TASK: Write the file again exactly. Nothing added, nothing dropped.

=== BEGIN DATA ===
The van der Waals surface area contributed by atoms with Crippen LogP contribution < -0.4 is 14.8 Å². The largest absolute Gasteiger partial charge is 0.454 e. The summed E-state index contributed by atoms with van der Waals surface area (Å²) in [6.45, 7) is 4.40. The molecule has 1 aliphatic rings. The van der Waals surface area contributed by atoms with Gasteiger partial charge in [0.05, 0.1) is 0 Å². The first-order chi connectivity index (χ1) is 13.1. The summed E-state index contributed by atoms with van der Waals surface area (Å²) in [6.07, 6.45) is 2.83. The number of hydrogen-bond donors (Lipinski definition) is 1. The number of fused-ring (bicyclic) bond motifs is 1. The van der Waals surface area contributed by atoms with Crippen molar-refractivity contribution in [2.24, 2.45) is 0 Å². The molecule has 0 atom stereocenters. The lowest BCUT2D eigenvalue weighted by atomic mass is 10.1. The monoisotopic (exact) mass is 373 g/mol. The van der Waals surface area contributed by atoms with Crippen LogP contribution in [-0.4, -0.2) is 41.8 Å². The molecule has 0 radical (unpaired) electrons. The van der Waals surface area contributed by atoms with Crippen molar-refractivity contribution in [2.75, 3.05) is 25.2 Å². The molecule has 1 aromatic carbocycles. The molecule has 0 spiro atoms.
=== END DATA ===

The van der Waals surface area contributed by atoms with Crippen LogP contribution < -0.4 is 14.8 Å². The largest absolute Gasteiger partial charge is 0.454 e. The summed E-state index contributed by atoms with van der Waals surface area (Å²) in [6.45, 7) is 4.40. The molecule has 1 aliphatic rings. The van der Waals surface area contributed by atoms with Gasteiger partial charge in [0.05, 0.1) is 0 Å². The first-order chi connectivity index (χ1) is 13.1. The summed E-state index contributed by atoms with van der Waals surface area (Å²) in [6.07, 6.45) is 2.83. The number of hydrogen-bond donors (Lipinski definition) is 1. The number of fused-ring (bicyclic) bond motifs is 1. The van der Waals surface area contributed by atoms with Crippen molar-refractivity contribution in [2.24, 2.45) is 0 Å². The molecule has 0 atom stereocenters. The lowest BCUT2D eigenvalue weighted by atomic mass is 10.1. The monoisotopic (exact) mass is 373 g/mol. The van der Waals surface area contributed by atoms with Crippen LogP contribution in [-0.4, -0.2) is 41.8 Å². The molecule has 0 radical (unpaired) electrons. The van der Waals surface area contributed by atoms with Crippen molar-refractivity contribution in [2.75, 3.05) is 25.2 Å². The molecule has 1 aromatic carbocycles. The molecule has 0 spiro atoms.